Guitar Hero: Aerosmith
This game is essentially identical to the existing Guitar Hero III, albeit with a new track list and additional in-game characters - which is why it wasn't reviewed the first time around. There are also some crappy quality standard def videos that crop up in the career mode where Aerosmith band members reminisce about the band's genesis.
Sure, it's Guitar Hero III and ergo fun, but dodgy vids aside you can't help but feel there's nothing here that couldn't have been achieved via downloadable upgrades. As a standalone purchase for Aerosmith fans, it more than does the job. However, once again, PlayStation 3 owners get a technically deficient game - something that's become more depressingly predictable the more cross-format Neversoft games I've looked at.
Just like Guitar Hero III, the Aerosmith edition runs at a sub-optimal 1040x585 resolution compared to the native 720p, 60fps loveliness of the Xbox 360 version - basically a 33 per cent drop in detail. Thankfully, Guitar Hero is a game that transcends its visuals; the core appeal remains even if you're playing on PS2 or Wii. Even so, the game is hardly sophisticated in visual terms and you can't help but expect better. Indeed, you'd think that such a game should be running at 1080p.
Let's hope that Neversoft pulls its finger out for the forthcoming Guitar Hero: World Tour.
Beijing 2008: The Official Video Game of the Olympic Games
That damning 5/10 simply can't be argued with. While the impressive array of events contained in this game offer plenty of scope, the retarded nature of many of the control schemes make the whole effort feel like a waste of everyone's time. At least the graphics are decent enough, with plenty of detail and a frame rate pegged at a rock solid 30fps.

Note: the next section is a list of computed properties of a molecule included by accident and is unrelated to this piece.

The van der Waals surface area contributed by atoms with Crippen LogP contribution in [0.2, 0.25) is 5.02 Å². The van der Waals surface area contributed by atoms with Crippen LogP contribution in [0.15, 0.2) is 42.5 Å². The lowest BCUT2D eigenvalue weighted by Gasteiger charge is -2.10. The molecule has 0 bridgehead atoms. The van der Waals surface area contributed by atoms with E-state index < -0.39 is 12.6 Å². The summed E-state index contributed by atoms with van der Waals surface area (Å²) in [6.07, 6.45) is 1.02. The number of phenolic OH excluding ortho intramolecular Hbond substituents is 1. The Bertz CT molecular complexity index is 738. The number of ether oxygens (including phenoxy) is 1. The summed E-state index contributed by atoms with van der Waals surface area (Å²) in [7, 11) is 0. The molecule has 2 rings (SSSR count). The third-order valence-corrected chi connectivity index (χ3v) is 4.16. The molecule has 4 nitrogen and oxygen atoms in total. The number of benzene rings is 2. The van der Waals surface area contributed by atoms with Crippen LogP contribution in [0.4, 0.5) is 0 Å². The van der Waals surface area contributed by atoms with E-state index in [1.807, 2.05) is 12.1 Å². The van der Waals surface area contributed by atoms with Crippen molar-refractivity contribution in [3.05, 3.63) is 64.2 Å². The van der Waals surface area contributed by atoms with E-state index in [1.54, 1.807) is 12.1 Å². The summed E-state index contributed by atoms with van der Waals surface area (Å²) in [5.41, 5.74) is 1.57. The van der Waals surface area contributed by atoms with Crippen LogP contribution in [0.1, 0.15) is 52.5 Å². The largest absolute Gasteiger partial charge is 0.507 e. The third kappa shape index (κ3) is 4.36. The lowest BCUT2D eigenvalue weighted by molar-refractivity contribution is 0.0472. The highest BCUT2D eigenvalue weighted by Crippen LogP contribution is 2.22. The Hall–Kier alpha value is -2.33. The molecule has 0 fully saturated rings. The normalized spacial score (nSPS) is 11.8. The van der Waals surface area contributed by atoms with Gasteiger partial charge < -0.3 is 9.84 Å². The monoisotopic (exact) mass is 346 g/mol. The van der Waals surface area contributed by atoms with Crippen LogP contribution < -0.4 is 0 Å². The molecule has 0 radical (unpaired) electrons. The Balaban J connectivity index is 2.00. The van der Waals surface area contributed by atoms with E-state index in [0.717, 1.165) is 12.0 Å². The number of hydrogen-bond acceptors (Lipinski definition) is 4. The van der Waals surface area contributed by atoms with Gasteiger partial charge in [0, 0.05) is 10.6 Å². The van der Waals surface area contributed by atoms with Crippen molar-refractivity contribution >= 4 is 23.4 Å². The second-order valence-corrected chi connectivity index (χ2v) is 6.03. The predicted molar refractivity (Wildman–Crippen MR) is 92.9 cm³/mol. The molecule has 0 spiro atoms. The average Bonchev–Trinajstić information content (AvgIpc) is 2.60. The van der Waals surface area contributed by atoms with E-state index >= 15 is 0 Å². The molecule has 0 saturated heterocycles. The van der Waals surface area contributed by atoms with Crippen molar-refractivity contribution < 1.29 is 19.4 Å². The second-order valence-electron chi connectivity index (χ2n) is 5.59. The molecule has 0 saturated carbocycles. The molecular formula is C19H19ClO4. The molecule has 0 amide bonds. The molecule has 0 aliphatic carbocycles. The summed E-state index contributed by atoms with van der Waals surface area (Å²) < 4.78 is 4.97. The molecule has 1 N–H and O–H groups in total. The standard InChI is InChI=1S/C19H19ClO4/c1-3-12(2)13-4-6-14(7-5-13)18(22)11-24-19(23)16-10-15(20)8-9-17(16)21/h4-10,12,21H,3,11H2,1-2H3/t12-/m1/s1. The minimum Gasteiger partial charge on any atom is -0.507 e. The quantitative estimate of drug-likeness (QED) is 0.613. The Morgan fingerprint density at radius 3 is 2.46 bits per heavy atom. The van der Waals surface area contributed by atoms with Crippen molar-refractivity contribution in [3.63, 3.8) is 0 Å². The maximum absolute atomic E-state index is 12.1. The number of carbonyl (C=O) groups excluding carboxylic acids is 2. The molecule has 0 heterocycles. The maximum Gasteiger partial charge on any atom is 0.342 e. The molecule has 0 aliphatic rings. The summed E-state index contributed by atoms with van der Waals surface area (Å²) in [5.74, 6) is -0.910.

While the Xbox 360 version gets the entire range of visual effects, including excellent anti-aliasing, selective depth-of-field blurring and full 720p resolution (blowing up nicely to 1080p if you are that way inclined), the PlayStation 3 rendition of the game looks a bit unfinished in comparison. There's also a 1.6GB, five-minute installation to put up with.
While the update of the Xbox 360 version has been retained, the PlayStation 3 version suffers a double whammy by offering both a lower resolution and zero anti-aliasing. The PS3 game runs at 1024x768. However, the lack of AA serves to maximise the shortcomings of the base image. Slowing down the video as we do in these comparisons may retain more detail but it doesn't show the full impact of such limitations - in places, the PS3 game has a pretty severe jagginess that can cause an unattractive shimmering effect across the entire screen. The game feels a touch unfinished compared to the 360 version, and not especially unattractive but unnecessarily pared down - the same feeling I got with the last cross-platform Eurocom effort I looked at, Pirates of the Caribbean: At World's End.
Generally speaking the quality of PlayStation 3 multi-format projects has increased drastically since I first started producing these features, and platform parity is far more common than once it was. However, Beijing 2008 is an unwelcome throwback to the days when PS3 owners were routinely fobbed off with an inferior game.
The gameplay in the two versions is exactly the same. None of the graphical shortcomings impact playability, but as Kristan pointed out in the original review, there's a tangible sense that Eurocom's development team was spread too thin in incorporating 38 different events. That being the case, you can't help wonder if this also impacted the quality of the PlayStation 3 conversion...
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